The IFSO Scheme has two clear case studies where the insurer was able to set out how claims could reasonably be seen as misleading. One involves the timing of thefts and what was said to have been taken, the other involves pictures of items with data suggesting they were taken after they had been reported as stolen.
It’s reasonable to expect insurers to ask for proof that people owned an item before paying out on it. This is where photos, receipts and maintenance records can prove useful in the event of a claim.
The Insurance Fraud Bureau finds that it’s a common insurance fraud tactic for some policyholders to attempt to stretch the truth when they’re making a claim by padding it with items that weren’t lost and perhaps never existed. If an insured provides a list of lost items to their insurer and some of those items are not correct, the insurer can decline the whole claim, including any items that were actually lost, and cancel the policy.
This case investigated by the IFSO Scheme provides an example of dubious evidence of a loss, which resulted in the insurer declining the claim and the complaint not being upheld.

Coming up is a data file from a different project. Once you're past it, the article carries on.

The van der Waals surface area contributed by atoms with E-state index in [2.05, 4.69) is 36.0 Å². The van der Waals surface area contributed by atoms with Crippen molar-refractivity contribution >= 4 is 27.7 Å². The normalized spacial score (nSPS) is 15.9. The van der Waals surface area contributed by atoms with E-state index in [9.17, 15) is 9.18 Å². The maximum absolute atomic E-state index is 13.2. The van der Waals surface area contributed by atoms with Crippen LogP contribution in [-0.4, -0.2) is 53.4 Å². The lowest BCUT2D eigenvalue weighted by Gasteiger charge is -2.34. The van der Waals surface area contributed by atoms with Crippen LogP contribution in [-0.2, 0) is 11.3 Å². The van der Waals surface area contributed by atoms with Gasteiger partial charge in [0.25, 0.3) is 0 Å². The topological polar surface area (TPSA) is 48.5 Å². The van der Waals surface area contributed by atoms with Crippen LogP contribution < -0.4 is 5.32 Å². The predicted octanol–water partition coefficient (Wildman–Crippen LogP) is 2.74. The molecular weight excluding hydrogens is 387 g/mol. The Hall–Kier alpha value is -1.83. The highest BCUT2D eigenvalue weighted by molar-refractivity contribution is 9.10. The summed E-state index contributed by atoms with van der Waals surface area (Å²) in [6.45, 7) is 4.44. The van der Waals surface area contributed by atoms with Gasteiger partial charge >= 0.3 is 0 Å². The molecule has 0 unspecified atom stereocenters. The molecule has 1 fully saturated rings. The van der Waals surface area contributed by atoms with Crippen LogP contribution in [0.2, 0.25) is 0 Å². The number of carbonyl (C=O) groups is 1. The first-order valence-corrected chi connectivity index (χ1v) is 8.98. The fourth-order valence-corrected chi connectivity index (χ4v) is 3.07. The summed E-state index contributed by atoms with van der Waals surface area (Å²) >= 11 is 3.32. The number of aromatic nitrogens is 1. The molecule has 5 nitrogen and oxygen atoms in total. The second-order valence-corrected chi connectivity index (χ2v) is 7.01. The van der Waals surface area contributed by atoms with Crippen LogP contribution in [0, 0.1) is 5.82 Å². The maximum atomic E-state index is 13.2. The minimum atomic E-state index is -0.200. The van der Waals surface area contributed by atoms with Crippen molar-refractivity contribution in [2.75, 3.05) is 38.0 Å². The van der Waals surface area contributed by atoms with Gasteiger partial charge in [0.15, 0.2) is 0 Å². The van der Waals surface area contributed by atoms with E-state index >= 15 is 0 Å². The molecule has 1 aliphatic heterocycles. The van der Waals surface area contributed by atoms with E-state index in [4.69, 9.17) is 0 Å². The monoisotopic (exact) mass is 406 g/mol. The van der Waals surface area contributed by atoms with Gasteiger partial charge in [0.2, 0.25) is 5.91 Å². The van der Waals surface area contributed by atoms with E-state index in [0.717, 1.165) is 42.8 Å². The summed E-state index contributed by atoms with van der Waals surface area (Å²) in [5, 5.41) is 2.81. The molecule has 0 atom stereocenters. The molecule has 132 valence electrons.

Non-disclosure case examples
One IFSO Scheme case resulted in a declined claim, because the customer had not disclosed that a prior claim had been declined and the insurance cancelled.
Below are other examples of cases seen by the IFSO Scheme where disclosure was an issue.
Sarah’s* car insurance policy was “avoided” when her insurer found out that Sarah’s son, who held a restricted driver’s licence, was the owner and driver of the car when it was written off in an accident. Sarah said she insured the car in her name as it was cheaper. Sarah’s son had to repay the loan on a car that he could no longer drive, because the insurer had no obligation to pay.
Bob* had his policy avoided when he made a claim for the theft of his car. His insurer found out he did not disclose his conviction for stealing a boat when he renewed his car insurance policy. Bob’s car was a write-off and, because of his nondisclosure, Bob’s insurance did not pay anything on his car.
Sue* had her policy avoided after her insurer found out that she had not told it about previous claims she had made (for a stolen wallet, bag and a lost ring) to another insurer, and the higher excesses imposed on her policy as a result of those claims. Sue’s insurer found out about her previous claims history when she made a claim, following the burglary of her house. Sue’s insurance did not pay for any of the items taken in the burglary.